Drivesmart: Hey there! Don’t plow me in

Your kingdom ends at the property line and property for the highway begins on the other side.

Your kingdom ends at the property line and property for the highway begins on the other side.

In order to construct your driveway access you must have permission from the Ministry of Transportation and Infrastructure if you live outside of a municipality. One term of that permission is that your are responsible for all maintenance, including clearing snow from highway plowing operations at the access entrance.

One might be tempted to push all that snow right back out onto the highway where it came from. While it might be satisfying, there are two reasons that this would be a poor decision to make. The Transportation Act forbids causing anything to be deposited on public highways without authorization in section 62(1). If a collision resulted from the snow you moved onto the traveled lanes, you could be liable to civil action for damages. That could be very costly to you and the victims.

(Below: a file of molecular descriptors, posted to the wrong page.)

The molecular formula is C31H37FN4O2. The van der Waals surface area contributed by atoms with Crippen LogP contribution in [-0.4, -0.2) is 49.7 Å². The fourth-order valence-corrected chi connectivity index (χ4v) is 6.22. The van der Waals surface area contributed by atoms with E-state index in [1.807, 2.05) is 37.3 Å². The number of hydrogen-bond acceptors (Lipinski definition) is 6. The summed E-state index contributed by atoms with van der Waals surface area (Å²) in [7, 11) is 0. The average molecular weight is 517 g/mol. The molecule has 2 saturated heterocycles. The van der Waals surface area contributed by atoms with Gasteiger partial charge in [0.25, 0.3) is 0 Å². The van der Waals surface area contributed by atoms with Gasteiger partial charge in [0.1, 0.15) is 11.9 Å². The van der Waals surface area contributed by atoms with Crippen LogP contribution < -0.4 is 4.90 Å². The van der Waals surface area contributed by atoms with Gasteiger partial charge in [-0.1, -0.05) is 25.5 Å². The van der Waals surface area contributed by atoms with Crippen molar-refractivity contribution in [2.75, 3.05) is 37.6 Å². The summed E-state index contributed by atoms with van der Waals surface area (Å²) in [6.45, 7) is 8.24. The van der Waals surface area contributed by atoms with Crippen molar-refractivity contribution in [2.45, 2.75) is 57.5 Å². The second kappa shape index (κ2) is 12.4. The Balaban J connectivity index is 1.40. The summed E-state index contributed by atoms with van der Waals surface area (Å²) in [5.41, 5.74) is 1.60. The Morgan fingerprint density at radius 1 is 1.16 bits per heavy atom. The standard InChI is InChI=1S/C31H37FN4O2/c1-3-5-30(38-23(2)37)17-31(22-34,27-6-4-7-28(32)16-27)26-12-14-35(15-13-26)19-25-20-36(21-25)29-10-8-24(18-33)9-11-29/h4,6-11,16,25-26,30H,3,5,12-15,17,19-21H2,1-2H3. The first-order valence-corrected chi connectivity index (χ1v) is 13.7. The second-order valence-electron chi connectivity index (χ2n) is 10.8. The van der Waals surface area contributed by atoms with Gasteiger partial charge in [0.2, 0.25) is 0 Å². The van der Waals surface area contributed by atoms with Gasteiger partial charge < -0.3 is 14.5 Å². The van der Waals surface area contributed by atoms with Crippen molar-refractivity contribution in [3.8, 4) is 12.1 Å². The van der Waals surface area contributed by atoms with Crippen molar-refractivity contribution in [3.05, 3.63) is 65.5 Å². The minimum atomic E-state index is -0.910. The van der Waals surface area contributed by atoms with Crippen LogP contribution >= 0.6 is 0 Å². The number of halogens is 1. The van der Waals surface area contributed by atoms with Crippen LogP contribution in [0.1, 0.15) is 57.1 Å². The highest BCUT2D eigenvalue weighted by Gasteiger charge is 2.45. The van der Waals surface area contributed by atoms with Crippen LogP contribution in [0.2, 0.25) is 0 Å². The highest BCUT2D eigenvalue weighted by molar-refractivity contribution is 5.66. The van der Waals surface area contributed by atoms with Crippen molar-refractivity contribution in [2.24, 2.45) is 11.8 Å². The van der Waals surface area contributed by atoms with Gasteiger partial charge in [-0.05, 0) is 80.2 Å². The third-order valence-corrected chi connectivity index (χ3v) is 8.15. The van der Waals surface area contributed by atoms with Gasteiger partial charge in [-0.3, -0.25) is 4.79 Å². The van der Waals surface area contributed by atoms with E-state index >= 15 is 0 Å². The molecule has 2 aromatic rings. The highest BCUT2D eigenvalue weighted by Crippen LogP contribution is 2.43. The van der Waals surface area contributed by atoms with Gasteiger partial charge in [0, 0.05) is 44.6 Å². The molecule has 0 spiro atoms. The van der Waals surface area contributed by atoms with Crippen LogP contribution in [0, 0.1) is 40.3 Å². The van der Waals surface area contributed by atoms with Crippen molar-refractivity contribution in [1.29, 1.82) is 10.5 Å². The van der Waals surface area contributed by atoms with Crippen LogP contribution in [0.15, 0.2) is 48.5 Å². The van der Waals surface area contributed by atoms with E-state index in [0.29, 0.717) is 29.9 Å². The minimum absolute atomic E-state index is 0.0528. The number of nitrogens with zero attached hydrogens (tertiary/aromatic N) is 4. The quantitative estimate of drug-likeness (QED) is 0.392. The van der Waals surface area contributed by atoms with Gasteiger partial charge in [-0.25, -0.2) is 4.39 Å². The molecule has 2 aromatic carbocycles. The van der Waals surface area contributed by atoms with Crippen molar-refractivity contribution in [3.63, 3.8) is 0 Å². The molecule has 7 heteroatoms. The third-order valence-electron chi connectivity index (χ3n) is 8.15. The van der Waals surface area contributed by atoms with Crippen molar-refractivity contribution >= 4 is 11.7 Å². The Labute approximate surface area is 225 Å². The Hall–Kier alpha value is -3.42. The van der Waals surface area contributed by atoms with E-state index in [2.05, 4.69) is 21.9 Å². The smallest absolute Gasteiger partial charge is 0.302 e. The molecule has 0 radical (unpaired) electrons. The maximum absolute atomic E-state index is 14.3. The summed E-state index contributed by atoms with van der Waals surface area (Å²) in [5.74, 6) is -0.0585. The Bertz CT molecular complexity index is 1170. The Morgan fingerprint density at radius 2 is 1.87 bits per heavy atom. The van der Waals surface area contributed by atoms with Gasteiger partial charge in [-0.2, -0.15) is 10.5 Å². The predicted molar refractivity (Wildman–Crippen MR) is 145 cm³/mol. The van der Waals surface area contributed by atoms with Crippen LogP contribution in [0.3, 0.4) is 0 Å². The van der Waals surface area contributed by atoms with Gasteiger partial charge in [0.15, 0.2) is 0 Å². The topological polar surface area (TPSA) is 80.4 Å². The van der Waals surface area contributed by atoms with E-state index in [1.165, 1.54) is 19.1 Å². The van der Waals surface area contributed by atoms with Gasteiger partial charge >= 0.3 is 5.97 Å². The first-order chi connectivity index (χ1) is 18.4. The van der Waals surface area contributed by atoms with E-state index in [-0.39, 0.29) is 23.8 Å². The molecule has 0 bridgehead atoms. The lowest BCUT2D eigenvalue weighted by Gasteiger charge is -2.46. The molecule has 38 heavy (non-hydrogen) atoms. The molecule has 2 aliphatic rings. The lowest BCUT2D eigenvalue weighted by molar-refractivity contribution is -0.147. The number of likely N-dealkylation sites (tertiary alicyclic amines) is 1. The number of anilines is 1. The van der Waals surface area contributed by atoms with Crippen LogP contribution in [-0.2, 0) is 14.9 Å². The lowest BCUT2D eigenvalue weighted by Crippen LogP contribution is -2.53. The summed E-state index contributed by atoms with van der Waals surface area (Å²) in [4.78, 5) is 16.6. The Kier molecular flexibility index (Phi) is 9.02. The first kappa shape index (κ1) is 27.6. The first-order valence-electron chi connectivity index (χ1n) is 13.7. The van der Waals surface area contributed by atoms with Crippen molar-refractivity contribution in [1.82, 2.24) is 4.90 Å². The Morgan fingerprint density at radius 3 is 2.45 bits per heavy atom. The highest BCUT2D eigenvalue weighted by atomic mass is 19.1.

The Transportation Act also forbids obstructing or preventing another person from engaging in any activity if that activity is authorized by the Act. Highway maintenance is an activity within the many powers granted to the minister. The maintenance contractor would be operating under the authority of the minister.

Considering that we want speedy snow clearing from highways and not to have to spend more than we already do on taxes for road maintenance perhaps the status quo is acceptable, even if it means that we have to shovel again after the plows pass by.

Tim Schewe is a retired constable with many years of traffic law enforcement. To comment or learn more, please visit DriveSmartBC.ca